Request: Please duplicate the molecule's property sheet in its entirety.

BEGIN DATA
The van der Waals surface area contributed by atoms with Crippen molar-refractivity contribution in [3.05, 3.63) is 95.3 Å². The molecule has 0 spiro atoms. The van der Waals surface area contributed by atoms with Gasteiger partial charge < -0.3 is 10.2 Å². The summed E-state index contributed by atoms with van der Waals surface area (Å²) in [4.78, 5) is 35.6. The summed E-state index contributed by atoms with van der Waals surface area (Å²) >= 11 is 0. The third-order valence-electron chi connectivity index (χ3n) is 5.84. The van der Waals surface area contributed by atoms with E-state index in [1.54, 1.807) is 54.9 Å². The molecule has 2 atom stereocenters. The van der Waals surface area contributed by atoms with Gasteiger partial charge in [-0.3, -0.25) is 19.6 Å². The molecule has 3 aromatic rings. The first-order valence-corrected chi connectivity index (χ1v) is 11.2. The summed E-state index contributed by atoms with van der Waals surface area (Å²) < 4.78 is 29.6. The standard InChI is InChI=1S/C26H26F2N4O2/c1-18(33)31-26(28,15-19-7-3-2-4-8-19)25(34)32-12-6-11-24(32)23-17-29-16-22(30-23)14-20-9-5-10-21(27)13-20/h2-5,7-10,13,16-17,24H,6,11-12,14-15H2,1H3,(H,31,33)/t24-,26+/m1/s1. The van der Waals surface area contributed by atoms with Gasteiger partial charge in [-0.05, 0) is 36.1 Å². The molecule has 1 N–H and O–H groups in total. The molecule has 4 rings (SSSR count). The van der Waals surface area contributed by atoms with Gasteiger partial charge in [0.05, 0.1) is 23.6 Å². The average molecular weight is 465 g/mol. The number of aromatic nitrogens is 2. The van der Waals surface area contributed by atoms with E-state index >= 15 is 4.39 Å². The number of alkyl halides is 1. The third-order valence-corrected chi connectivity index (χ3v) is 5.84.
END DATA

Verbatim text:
The van der Waals surface area contributed by atoms with Crippen molar-refractivity contribution in [3.05, 3.63) is 95.3 Å². The molecule has 0 spiro atoms. The van der Waals surface area contributed by atoms with Gasteiger partial charge < -0.3 is 10.2 Å². The summed E-state index contributed by atoms with van der Waals surface area (Å²) in [4.78, 5) is 35.6. The summed E-state index contributed by atoms with van der Waals surface area (Å²) >= 11 is 0. The third-order valence-electron chi connectivity index (χ3n) is 5.84. The van der Waals surface area contributed by atoms with E-state index in [1.54, 1.807) is 54.9 Å². The molecule has 2 atom stereocenters. The van der Waals surface area contributed by atoms with Gasteiger partial charge in [-0.3, -0.25) is 19.6 Å². The molecule has 3 aromatic rings. The first-order valence-corrected chi connectivity index (χ1v) is 11.2. The summed E-state index contributed by atoms with van der Waals surface area (Å²) < 4.78 is 29.6. The standard InChI is InChI=1S/C26H26F2N4O2/c1-18(33)31-26(28,15-19-7-3-2-4-8-19)25(34)32-12-6-11-24(32)23-17-29-16-22(30-23)14-20-9-5-10-21(27)13-20/h2-5,7-10,13,16-17,24H,6,11-12,14-15H2,1H3,(H,31,33)/t24-,26+/m1/s1. The van der Waals surface area contributed by atoms with Gasteiger partial charge in [-0.05, 0) is 36.1 Å². The molecule has 1 N–H and O–H groups in total. The molecule has 4 rings (SSSR count). The van der Waals surface area contributed by atoms with Gasteiger partial charge in [0.05, 0.1) is 23.6 Å². The average molecular weight is 465 g/mol. The number of aromatic nitrogens is 2. The van der Waals surface area contributed by atoms with E-state index >= 15 is 4.39 Å². The number of alkyl halides is 1. The third-order valence-corrected chi connectivity index (χ3v) is 5.84.